Economic Crime really matter in the world of today?
Prof. Hans Geiger, Zurich
Monday, 3rd September 2012 - First, I would like to thank Barry Rider for again inviting me to this year’s symposium. I always enjoy these stimulating days at Jesus College and the contact with so many good friends.
In his invitational letter Barry asked a very Barry-like and thought-provoking question, which he implicitly answered himself indirectly.
“This initial session seeks to address whether economic crime, as it is understood today, really is a major threat to the integrity and stability of the financial system; or whether in fact there are far greater threats and consequently whether we have perhaps responded disproportionately to such issues as money laundering, corruption and insider abuse.“My answers are, very briefly: NO, YES.
Let me elaborate on my second
YES, there are far greater threats to financial stability than money laundering, corruption and insider abuse.
Here is a list of these other threats:
- Surprisingly, the biggest threat came and still comes from the regulators of the banks, i.e. from those authorities which are mandated to promote financial stability. The first objective of the Basel Committee is “to promote safety and soundness in the financial system“.There is one common denominator behind the three institutions Banks, Central Banks and Governments that a colleague calls the “trio infernale”. I prefer the French expression “ménage à trois” (love triangle). This common denominator that is responsible for the instability of the financial system is indebtedness or leverage.
- Another big threat comes from the central banks that print money like crazy. They flood the financial system with what they call “liquidity”, which is a synonym for “central bank debt”. The central banks are encouraged or forced to do so by their governments.
- The third big threat, you will not be surprised, are the governments, which on their part, accumulate large amounts of debt which they will be unable to service at market conditions in the future.
- The regulators introduced capital adequacy rules – the key words are Basel II and Basel III – which allowed the banks to overleverage their balance sheets. They allowed the banks to apply their own internal methods of measuring risk, and they accepted the most dangerous and misleading measure of risk in the capital adequacy rules: Value at Risk (VaR). VaR is a measure for the maximum loss which will occur with a probability of 99 %. The crisis – the phase of instability – is a rare and extreme situation, i.e. it is always outside the 99 % probability range. So for the purpose of our argument, we should redefine the VaR as the “minimum loss in the case of crisis or instability”. The regulators and supervisors made a big mistake when they accepted the proposal of the big international banks to apply this risk metric for the purpose of prudential regulation. The regulators are still under the influence of the big international banks and financial institutions, which are organized in the IIF, Institute of International Finance.How will this end? Barry Rider did not ask that question. I will nevertheless answer it: In the end, the debt will be reduced by high inflation and devaluation. Over many centuries, this has been the most successful option for governments. And if they cannot achieve the necessary high inflation, they will simply default on their debt.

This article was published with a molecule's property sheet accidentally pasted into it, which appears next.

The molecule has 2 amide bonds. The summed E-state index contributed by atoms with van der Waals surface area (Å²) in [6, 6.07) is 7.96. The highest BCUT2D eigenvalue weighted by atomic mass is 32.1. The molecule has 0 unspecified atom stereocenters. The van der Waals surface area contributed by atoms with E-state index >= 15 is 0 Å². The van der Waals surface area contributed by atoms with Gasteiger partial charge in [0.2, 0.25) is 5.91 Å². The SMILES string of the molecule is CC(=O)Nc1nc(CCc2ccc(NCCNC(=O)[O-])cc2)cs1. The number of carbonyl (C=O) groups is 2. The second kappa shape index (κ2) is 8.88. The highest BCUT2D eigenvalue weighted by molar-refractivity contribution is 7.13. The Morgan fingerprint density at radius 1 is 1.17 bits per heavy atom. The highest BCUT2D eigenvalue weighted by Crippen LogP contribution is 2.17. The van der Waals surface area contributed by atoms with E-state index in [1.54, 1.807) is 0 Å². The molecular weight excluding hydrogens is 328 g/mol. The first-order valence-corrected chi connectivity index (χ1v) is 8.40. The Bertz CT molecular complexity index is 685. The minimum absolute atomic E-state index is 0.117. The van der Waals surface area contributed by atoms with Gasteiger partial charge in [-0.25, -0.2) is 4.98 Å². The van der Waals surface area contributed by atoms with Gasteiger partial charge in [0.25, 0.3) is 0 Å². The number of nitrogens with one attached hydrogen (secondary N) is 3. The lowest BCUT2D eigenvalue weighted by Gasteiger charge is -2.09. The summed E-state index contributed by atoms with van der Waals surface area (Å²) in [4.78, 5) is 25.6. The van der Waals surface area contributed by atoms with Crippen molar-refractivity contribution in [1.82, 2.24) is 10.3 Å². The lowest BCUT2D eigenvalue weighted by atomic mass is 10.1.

- The governments are the 3rd threat to financial stability. Over the last 40 years, the governments of the western world have accumulated large debt burdens on their balance sheets and even bigger ones off-balance sheet, i.e. for the welfare and social security commitments. When the financial crisis and the following economic crisis hit the world the public finances got completely out of control. Today, the financial commitments of most western countries exceed their financial capacity. This is not only true for Greece or Spain, but for Great Britain, the US and Germany as well.
- The third party in the “ménage à a trois” is the central bank. Since the financial crisis central banks have blown up their balance sheets enormously, printing money which they invested in banks, which in turn they invested it in government bonds. The banks use the government bonds as collateral to borrow more money from the central bank, and so it goes on.